Recovering memories in therapy

Some therapy techniques, if used inappropriately, may increase the risk of recovering false memories. These techniques should only be used by therapists who are qualified in these methods. Techniques that may use the power of suggestion include:
  • Hypnosis
  • Guided imagery
  • Visualisation
  • Dream interpretation
  • Interpretation of body sensations.
Most professional bodies have now developed detailed guidelines for therapists who treat people who report memories of trauma and abuse. Good practice should not:
  • Set out to recover memories of abuse
  • Interpret or endorse recovered memories as accurate memories
  • Suggest that a particular set of symptoms means that a person was likely to have been sexually abused.

What to expect from counselling or therapy

The therapist’s role is to help you explore and understand the meaning of the recovered memory. They should do this by respecting your feelings and memories and by exploring ways to understand the memory, including the fact that it may not be true.

A therapist should not form premature conclusions about your memories. The therapist’s role is not to try to work out whether your memory is true or false. Rather, they should understand and accept that recovered memories may be true or false, or partially true.

Therapists should not use any techniques designed to uncover possible memories of abuse about which the person has no current knowledge. They should not suggest ideas or interpretations that may influence memory of events. The person’s needs and wellbeing should always come first in therapy.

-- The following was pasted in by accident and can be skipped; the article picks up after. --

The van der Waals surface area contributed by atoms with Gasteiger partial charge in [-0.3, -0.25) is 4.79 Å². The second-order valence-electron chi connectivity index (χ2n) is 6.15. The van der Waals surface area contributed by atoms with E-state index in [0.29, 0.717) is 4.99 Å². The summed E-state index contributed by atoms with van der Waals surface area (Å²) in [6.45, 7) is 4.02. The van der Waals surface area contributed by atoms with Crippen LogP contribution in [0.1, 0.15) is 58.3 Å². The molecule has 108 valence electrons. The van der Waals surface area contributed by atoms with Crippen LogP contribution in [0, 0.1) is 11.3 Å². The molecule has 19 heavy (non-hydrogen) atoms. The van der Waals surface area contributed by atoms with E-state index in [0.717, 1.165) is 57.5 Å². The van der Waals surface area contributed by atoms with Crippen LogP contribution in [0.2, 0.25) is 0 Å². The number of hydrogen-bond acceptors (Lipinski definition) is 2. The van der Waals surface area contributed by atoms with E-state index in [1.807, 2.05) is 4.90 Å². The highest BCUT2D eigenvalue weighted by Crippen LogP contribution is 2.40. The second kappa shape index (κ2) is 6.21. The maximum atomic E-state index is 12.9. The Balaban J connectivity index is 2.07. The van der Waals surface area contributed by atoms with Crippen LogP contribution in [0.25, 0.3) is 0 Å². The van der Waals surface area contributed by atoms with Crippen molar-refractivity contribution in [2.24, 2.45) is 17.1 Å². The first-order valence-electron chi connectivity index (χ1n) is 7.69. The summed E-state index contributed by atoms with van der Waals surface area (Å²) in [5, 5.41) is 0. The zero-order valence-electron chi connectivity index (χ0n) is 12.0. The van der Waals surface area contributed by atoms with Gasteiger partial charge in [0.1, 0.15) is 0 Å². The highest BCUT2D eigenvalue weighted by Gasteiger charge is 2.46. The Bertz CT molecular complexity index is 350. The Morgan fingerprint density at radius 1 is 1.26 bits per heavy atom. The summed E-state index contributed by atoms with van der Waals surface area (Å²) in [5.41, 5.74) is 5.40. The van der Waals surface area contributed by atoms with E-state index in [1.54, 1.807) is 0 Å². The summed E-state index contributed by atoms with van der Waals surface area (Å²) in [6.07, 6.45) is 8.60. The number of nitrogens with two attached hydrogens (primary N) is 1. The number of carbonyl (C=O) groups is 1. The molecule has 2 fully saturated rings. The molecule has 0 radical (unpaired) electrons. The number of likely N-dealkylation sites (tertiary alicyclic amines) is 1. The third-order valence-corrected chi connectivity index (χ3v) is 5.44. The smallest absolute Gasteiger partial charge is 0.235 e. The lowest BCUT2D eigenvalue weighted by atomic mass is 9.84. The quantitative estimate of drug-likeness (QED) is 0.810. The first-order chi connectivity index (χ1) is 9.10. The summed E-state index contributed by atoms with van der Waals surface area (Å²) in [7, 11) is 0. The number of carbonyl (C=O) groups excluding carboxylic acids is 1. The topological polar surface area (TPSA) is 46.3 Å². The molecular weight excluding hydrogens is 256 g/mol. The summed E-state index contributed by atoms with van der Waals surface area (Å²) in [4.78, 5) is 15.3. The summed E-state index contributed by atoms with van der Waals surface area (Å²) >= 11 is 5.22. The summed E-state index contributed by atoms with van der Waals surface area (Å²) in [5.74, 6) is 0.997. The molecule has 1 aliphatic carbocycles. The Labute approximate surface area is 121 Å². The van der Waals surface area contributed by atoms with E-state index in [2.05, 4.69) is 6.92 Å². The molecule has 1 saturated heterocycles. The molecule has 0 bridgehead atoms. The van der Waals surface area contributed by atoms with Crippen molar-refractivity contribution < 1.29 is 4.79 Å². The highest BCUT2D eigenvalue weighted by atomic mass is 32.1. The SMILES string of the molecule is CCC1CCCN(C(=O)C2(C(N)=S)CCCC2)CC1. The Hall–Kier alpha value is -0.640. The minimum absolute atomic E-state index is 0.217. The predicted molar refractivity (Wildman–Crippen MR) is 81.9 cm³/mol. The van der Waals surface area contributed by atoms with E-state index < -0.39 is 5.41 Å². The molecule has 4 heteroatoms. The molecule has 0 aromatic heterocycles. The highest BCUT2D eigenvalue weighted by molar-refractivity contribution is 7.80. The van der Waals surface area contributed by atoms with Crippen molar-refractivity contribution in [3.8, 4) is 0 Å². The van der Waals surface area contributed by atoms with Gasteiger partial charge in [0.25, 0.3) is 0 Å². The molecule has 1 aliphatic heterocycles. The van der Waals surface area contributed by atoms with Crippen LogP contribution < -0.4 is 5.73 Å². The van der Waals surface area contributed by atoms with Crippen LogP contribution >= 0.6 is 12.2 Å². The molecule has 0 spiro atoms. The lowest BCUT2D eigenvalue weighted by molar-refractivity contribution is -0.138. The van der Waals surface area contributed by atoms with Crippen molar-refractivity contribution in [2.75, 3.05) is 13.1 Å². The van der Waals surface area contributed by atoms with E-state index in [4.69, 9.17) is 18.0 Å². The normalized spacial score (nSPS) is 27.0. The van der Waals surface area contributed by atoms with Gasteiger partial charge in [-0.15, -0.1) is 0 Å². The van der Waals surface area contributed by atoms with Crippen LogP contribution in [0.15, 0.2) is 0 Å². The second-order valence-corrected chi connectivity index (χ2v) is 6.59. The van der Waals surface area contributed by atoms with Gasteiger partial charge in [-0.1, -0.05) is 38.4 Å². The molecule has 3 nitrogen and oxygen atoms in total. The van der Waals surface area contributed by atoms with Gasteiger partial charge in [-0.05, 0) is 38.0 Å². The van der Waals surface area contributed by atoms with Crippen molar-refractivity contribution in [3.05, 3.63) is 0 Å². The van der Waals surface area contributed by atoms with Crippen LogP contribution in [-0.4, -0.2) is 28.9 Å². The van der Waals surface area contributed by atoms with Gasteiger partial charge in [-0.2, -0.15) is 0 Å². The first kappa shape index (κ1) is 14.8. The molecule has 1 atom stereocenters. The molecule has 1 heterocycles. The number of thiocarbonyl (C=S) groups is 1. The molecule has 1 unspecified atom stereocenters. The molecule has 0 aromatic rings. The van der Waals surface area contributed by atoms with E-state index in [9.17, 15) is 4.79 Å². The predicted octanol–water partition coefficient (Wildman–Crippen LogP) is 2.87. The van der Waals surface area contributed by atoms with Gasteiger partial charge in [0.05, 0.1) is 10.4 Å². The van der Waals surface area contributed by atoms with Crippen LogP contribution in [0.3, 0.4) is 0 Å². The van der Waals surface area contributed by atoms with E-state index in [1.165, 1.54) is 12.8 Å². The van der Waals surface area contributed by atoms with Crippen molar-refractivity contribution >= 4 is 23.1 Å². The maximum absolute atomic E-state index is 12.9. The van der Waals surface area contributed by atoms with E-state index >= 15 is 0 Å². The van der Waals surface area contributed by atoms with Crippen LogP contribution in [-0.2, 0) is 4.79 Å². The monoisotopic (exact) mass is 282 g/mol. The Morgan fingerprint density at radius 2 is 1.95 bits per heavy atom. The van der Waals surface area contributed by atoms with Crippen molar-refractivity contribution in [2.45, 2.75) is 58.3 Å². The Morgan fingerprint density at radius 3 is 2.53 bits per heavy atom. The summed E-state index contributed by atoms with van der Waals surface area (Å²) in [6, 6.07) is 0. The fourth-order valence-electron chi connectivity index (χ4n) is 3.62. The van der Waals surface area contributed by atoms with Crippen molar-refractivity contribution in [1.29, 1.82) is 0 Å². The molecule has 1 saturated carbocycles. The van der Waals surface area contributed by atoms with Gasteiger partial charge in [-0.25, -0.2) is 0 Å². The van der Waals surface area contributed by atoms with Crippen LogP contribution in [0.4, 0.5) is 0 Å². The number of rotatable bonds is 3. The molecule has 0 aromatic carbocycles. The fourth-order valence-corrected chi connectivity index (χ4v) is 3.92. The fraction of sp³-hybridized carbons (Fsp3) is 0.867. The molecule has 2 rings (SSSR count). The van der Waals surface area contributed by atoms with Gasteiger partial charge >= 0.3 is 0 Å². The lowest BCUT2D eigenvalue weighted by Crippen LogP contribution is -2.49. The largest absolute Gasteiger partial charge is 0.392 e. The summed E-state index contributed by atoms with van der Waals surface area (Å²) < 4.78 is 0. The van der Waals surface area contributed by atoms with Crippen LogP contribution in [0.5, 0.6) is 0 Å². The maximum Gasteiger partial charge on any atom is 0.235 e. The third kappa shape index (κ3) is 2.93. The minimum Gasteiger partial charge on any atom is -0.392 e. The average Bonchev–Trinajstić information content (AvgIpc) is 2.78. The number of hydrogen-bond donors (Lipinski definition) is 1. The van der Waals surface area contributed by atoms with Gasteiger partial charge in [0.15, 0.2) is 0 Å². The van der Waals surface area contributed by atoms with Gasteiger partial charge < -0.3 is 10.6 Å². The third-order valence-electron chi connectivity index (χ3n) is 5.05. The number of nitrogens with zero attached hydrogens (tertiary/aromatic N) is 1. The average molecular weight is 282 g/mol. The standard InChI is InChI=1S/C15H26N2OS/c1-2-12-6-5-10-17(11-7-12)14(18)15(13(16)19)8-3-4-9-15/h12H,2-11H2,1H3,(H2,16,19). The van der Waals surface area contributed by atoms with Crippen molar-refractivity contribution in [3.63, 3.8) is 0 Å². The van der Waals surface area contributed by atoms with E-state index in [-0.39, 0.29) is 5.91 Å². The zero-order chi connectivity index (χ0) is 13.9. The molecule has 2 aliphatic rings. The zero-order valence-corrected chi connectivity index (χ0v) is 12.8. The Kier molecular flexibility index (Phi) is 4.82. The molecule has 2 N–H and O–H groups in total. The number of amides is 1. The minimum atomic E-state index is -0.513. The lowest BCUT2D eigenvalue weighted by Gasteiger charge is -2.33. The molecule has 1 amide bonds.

Where to get help

Things to remember

  • Memories are reconstructions of events and are shaped by the person’s view of the world, the state of their emotions and external influences both current and in the past.
  • Memory, especially a memory that has appeared after an extended period of time, may not be accurate. It may also continue to change over time.
  • Therapists can sensitively and respectfully help explore memories of abuse – true, false, recovered or continually remembered.
  • Inquiry into the practice of recovered memory therapy , Victorian Government Health Information, Department of Human Services Victoria. More information here.
  • Questions and answers about memories of childhood abuse [online], American Psychological Association. More information here.
  • Blackshaw, S., Chandarana, P., Garneau, Y., Merskey, H., & Moscarello, R. (1996), Adult recovered memories of childhood sexual abuse. Position statement. Canadian Psychiatric Association. More information here.
  • Williams, L.M. (2005), Recovered memories of child sexual abuse – it is possible, Wellesley Centers for Women. More information here.
  • Debunking myths about trauma and memory , Canadian Journal of Psychiatry, vol. 50, no. 13, November 2005. Canadian Psychiatric Association. More information here.

More information

Mental illness

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Types of mental illness

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This page has been produced in consultation with and approved by: Department of Health and Human Services - RHP&R - Office of the Chief Psychatrist

Last updated: October 2011